In 2017, the debut novel Stay With Me by Ayobami Adebayo was shortlisted for the Women’s Prize for Fiction. It was my favourite book from the prize list that year: the story of Yejide, a woman whose family persuaded her husband to take a second wife when she could not fall pregnant herself. It’s a tense family saga, steeped in Nigerian folklore. I adored it, and ever since then I have been eagerly anticipating her second novel. A few years back, at the Cheltenham Literary Festival, I asked her how this new book was progressing.
Jen: Can you tell us anything about what you're writing?
Ayobami: It's difficult for me to talk about it. Right up until Stay with Me was published, I had to really think about how to talk about it. People would ask me 'what is your book about?' and I would say 'it's about a man and a woman....'; that's all I could say, that's it. So, with this one I've been saying: 'it's about people.' So, that's where I am right now. It's a book about people.
Jen: As in, it's a book about community?
Ayobami: Yes! [laughs] Thank you, I’ll add that word to my book description, too.
Jen: [laughs] Do you have a deadline for it, or are you just seeing how it goes?
Ayobami: I'm seeing how it goes. I try to very deliberately not allow myself to be put under pressure. What I really want to create in terms of a creative space for myself is the place I was in before my first novel was published — which was where I didn't even know if anybody was going to read it, so I could do anything I wanted.
I very much admired the way she spoke about writing. Understandably, there’s a lot of pressure for writers to produce a second novel in record time, when their debut may have taken years to craft. “Second book syndrome” is a term that’s thrown around a lot, but there has been a six-year gap between Ayobami’s Stay With Me and her new novel A Spell of Good Things, published by Canongate this month. So: was it worth the wait?
Yes, I believe it was. A Spell of Good Things is very different to her first novel. It zooms out, as Ayobami hinted at in that interview. This is not the story of one couple; this is a book about people, about society. It is a story about the children of two families who are trying to escape the fate laid out for them by their parents’ actions. It’s about politics invading homes, the violence of wealth, the fragility of connection, and in places it plays with Dickens’s Great Expectations, too. I’d recommend it for fans of Chigozie Obioma’s The Fishermen.
Our two main characters are Eniola and Wuraola, two people who simply brush past each other on the page, their narratives seemingly separate, yet their actions have unknown consequences for each other further down the line. As with Stay With Me, Ayobami has taken great care with names, so if you read this book be sure to look up meanings as you go; there are many variations of names meaning “wealth” — sometimes this is sarcastic, sometimes not, but each character is seeking richness in one form or another. Eniola is trying to scrape together money for school fees, as his father has been out of work for a long time. Wuraola is a doctor; her family has plenty of money, yet they still want a powerful match for her when it comes to marriage.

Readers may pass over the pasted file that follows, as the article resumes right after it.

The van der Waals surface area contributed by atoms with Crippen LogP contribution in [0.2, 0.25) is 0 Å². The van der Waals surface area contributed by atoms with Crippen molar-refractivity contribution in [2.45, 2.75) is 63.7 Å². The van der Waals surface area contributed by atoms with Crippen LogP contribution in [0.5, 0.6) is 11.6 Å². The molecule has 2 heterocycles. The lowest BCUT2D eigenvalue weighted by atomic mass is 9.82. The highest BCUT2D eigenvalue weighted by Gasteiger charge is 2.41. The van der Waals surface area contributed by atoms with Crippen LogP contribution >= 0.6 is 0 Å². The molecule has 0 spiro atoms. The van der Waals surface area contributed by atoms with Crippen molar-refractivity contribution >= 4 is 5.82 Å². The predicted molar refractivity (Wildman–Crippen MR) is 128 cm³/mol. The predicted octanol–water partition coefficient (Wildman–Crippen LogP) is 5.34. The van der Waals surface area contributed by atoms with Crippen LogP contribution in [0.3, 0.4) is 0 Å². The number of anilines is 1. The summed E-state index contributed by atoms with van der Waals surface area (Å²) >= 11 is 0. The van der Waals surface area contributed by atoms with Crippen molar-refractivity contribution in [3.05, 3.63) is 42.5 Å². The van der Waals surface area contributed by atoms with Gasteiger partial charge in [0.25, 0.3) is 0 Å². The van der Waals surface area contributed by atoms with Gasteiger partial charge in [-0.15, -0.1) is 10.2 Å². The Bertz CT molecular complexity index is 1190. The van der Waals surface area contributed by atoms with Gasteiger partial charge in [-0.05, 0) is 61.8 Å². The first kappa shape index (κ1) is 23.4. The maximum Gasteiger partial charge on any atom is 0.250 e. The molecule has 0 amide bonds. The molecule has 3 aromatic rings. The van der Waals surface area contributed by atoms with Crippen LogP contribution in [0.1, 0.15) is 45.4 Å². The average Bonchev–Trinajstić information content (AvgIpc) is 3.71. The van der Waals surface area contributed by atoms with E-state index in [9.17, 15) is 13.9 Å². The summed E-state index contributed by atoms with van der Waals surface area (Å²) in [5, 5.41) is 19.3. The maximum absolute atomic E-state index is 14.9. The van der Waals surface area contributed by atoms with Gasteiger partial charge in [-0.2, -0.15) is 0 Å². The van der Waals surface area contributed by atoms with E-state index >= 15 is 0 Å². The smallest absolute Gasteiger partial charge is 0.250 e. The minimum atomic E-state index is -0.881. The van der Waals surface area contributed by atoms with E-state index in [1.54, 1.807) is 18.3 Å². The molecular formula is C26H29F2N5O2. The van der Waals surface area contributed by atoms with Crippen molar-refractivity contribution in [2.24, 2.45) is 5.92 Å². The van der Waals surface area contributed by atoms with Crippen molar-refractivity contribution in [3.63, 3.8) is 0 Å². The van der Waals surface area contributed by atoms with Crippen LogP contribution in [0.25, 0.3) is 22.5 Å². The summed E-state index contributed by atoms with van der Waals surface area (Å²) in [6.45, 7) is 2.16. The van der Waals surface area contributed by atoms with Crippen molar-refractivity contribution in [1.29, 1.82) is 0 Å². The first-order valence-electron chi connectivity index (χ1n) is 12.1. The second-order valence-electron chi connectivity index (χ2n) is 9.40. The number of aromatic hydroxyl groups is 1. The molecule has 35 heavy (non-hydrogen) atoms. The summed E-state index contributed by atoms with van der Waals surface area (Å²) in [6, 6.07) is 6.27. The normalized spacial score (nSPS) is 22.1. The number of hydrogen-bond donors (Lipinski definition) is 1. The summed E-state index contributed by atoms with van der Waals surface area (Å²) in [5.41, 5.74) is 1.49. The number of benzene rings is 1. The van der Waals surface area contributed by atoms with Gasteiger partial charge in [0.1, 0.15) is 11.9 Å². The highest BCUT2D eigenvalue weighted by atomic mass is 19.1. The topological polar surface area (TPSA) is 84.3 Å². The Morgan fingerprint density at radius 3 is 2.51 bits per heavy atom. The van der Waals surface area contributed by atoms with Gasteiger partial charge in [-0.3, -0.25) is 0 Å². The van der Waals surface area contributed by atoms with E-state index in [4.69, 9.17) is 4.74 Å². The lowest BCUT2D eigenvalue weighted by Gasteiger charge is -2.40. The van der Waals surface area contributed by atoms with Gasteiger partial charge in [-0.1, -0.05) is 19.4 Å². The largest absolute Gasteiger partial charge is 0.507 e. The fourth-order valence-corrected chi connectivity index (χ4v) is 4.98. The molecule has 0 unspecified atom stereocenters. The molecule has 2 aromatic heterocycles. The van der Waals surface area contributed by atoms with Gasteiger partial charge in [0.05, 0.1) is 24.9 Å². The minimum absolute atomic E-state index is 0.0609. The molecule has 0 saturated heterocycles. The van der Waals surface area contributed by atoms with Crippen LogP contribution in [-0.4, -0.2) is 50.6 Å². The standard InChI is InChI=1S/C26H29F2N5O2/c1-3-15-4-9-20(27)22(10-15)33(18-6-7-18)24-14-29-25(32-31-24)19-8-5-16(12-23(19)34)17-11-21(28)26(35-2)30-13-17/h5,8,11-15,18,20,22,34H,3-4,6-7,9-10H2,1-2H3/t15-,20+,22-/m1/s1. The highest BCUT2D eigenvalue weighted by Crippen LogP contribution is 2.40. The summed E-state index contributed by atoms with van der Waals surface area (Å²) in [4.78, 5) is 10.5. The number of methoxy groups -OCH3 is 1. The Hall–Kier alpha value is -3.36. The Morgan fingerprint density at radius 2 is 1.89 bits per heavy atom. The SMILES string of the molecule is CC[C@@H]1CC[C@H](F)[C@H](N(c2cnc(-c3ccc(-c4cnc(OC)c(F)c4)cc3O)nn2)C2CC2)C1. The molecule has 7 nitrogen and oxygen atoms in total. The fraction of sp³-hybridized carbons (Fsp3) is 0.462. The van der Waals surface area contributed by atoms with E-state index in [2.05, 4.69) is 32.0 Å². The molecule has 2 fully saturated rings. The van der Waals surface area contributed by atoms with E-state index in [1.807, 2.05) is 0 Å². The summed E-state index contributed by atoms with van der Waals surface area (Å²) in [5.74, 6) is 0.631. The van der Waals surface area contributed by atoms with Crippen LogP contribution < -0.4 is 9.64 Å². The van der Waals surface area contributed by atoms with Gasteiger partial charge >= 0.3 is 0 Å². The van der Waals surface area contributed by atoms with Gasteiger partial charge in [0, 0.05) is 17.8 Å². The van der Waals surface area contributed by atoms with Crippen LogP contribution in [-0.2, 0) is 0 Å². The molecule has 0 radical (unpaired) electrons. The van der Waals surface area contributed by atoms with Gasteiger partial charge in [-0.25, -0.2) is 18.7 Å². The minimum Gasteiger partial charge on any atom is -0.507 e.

In many ways, this story is a twisted, gender-flipped Cinderella tale. Outside of school, Eniola is learning how to make clothes. All the women he works with are invited to a party, as a thank you for creating the hosts’ outfits, but he is not. If he had attended, perhaps he would have met Wuraola and this meeting could have changed both of their stories, but this is not meant to be. This narrative switch is mirrored in a scene where Eniola’s sister misremembers the plot of Cinderella, mixing it up with the tale of the Three Wise Men. However, fairy tales are stories in constant evolution, and in this tale Eniola responds to a different kind of fairy godmother, one whose promise of gold requires him to do some not-nice things.
A Spell of Good Things is a novel that really crept up on me. It took a while to get settled, as there are so many different characters, but once I was in, I was hooked. Ayobami knows how to pull you into an emotional crescendo, and the ending of this book shook me. It takes the premise of a moral tale and asks what happens if several different moral tales are twisted together. How can characters escape from such a mess, and what will they do if they can’t? What protagonists have come before them? And what failed moral tales have already been buried deep in their family’s backyard?
Jen Campbell is a bestselling author and disability advocate. She has written twelve books for children and adults, the latest of which is Please Do Not Touch This Exhibit. She also writes for TOAST Book Club.